Instead of getting shots, you may one day sniff vaccines. Researchers across the country are developing more effective and less invasive ways to give vaccines.
Researchers say 90 percent of bacteria and viruses get into your body through your nose and mouth. One approach is to deliver the vaccine right where it is needed.
"The flu is spread by aerosol droplets, so if can basically have a vaccine that would prevent the attachment in your nasal tract in the first place, you're one step ahead of the virus," vaccine researcher Dr. Bernard Arulanandam said.
Researchers say the vaccine is inhaled into the respiratory tract and helps the immune system to recognize the virus. The next time it tries to infect cells, the body recognizes the attacker and produces antibodies to destroy it. One of the major advantages of a nose spray is it provides protection in the nasal passage as well as throughout the body.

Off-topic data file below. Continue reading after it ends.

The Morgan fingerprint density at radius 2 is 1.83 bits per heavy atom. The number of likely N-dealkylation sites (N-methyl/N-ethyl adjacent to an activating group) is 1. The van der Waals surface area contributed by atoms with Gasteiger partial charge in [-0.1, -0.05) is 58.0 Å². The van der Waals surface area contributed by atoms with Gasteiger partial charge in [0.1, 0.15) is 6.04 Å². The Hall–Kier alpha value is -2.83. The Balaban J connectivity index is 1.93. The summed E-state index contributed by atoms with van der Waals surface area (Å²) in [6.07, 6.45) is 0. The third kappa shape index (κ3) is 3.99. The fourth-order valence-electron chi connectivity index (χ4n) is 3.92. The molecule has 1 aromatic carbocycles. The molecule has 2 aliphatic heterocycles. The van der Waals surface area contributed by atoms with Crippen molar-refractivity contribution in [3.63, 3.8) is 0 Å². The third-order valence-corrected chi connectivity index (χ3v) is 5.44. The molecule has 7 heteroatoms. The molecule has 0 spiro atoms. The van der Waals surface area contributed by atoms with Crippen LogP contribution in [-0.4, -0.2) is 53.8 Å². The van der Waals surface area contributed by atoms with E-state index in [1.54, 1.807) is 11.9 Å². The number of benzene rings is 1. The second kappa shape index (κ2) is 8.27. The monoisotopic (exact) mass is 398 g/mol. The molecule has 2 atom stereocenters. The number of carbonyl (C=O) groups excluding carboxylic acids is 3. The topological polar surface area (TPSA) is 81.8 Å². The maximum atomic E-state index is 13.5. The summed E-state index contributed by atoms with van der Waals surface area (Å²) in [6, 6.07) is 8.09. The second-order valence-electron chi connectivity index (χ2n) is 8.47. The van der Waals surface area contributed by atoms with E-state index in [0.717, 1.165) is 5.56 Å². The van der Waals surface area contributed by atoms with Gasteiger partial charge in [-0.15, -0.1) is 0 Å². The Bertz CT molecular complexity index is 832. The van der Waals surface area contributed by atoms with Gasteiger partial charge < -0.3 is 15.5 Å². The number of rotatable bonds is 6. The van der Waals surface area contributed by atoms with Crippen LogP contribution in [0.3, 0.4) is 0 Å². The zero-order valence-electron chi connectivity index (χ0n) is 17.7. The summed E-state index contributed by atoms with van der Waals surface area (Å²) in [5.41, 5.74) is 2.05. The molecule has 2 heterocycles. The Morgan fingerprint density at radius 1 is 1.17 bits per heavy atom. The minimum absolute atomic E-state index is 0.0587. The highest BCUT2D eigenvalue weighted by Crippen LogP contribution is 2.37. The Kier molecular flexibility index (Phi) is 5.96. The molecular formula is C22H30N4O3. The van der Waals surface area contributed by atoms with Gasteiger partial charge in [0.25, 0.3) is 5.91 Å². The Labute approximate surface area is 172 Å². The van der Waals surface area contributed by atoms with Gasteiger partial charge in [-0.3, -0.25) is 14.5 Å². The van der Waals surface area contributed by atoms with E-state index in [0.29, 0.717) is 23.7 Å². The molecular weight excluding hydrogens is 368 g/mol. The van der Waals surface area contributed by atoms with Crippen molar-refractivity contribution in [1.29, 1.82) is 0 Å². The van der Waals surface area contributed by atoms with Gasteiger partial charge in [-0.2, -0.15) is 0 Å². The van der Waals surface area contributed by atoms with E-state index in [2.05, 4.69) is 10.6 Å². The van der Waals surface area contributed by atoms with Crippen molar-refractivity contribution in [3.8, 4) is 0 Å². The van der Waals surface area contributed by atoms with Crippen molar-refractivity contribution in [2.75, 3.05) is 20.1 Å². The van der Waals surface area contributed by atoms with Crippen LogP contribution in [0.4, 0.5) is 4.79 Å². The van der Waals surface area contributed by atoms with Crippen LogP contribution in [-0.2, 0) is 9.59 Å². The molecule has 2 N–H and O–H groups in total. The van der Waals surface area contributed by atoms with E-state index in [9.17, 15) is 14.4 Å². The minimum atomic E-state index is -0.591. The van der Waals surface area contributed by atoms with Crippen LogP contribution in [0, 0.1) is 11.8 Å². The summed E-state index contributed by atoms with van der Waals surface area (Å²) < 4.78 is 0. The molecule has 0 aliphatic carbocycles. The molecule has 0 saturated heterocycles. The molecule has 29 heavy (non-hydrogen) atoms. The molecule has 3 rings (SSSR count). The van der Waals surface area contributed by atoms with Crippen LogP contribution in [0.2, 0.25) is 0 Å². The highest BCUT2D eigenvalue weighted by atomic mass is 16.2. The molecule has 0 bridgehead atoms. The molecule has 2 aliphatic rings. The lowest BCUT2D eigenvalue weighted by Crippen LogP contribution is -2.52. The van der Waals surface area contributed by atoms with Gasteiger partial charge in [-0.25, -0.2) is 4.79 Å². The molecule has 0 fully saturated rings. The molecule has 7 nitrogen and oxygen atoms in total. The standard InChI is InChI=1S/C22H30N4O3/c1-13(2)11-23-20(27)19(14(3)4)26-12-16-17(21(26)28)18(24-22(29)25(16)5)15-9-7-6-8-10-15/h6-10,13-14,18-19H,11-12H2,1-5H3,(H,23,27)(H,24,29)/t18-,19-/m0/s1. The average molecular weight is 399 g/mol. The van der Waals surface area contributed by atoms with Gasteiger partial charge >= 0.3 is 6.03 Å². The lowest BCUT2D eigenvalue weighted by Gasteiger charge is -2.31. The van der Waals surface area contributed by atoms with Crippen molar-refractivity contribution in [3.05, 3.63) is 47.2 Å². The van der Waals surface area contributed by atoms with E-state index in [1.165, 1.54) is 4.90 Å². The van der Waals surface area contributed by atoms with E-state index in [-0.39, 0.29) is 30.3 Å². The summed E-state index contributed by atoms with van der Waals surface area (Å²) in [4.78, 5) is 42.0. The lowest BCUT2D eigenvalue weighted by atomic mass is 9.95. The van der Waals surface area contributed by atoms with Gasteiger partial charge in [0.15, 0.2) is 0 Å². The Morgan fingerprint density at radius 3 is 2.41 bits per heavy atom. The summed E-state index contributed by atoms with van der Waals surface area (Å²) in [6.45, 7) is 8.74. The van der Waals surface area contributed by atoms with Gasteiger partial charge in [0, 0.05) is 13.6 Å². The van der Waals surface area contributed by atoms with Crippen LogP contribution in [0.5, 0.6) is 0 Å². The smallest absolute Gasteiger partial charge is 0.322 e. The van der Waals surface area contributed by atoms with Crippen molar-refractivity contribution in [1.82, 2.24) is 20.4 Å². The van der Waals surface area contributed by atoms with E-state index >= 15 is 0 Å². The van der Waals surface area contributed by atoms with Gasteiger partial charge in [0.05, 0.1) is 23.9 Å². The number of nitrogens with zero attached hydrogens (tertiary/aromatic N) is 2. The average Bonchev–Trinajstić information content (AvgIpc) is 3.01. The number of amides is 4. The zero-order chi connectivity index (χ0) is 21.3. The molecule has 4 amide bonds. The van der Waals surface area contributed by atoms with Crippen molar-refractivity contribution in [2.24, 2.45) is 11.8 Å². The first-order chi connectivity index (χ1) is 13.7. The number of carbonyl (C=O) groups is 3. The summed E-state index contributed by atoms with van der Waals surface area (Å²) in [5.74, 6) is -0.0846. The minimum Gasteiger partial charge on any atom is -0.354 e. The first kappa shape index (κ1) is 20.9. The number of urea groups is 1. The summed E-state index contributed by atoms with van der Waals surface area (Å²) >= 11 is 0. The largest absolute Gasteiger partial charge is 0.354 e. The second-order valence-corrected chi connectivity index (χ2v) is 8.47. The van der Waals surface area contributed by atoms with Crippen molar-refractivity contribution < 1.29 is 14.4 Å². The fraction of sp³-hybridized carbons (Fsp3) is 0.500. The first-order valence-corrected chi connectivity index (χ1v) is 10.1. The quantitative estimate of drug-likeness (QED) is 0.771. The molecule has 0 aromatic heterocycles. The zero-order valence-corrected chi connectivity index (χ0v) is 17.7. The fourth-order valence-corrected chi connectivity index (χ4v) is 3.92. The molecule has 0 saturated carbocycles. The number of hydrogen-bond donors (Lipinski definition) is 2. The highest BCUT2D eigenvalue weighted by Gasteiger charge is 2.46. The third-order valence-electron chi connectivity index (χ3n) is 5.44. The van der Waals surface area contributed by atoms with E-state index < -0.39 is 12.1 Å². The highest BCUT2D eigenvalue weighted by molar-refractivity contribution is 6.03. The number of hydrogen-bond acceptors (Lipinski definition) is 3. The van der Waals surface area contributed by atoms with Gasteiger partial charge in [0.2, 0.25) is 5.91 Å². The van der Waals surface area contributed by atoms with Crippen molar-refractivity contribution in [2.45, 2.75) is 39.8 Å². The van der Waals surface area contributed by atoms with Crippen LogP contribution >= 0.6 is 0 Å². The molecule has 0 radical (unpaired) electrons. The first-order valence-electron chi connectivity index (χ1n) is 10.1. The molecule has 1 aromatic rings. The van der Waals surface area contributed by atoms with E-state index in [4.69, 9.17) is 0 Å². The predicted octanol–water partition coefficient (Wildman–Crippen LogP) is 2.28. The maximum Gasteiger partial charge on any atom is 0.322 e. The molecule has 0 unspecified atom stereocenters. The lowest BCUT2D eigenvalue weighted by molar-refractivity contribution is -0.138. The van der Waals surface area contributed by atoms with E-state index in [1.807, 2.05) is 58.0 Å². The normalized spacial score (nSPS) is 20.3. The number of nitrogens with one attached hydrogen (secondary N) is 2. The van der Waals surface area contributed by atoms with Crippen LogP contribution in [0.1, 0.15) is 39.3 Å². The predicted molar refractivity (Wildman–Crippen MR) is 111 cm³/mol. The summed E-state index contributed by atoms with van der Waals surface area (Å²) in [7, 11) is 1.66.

"You get two for the price of one. You get protection at the local site, plus systemic protection," Arulanandam said.
Researchers are testing several flu and pneumonia vaccines. At least one is awaiting approval from the Food and Drug Adminstration. If it works and it is safe, you could be breathing vaccines as early as next flu season.
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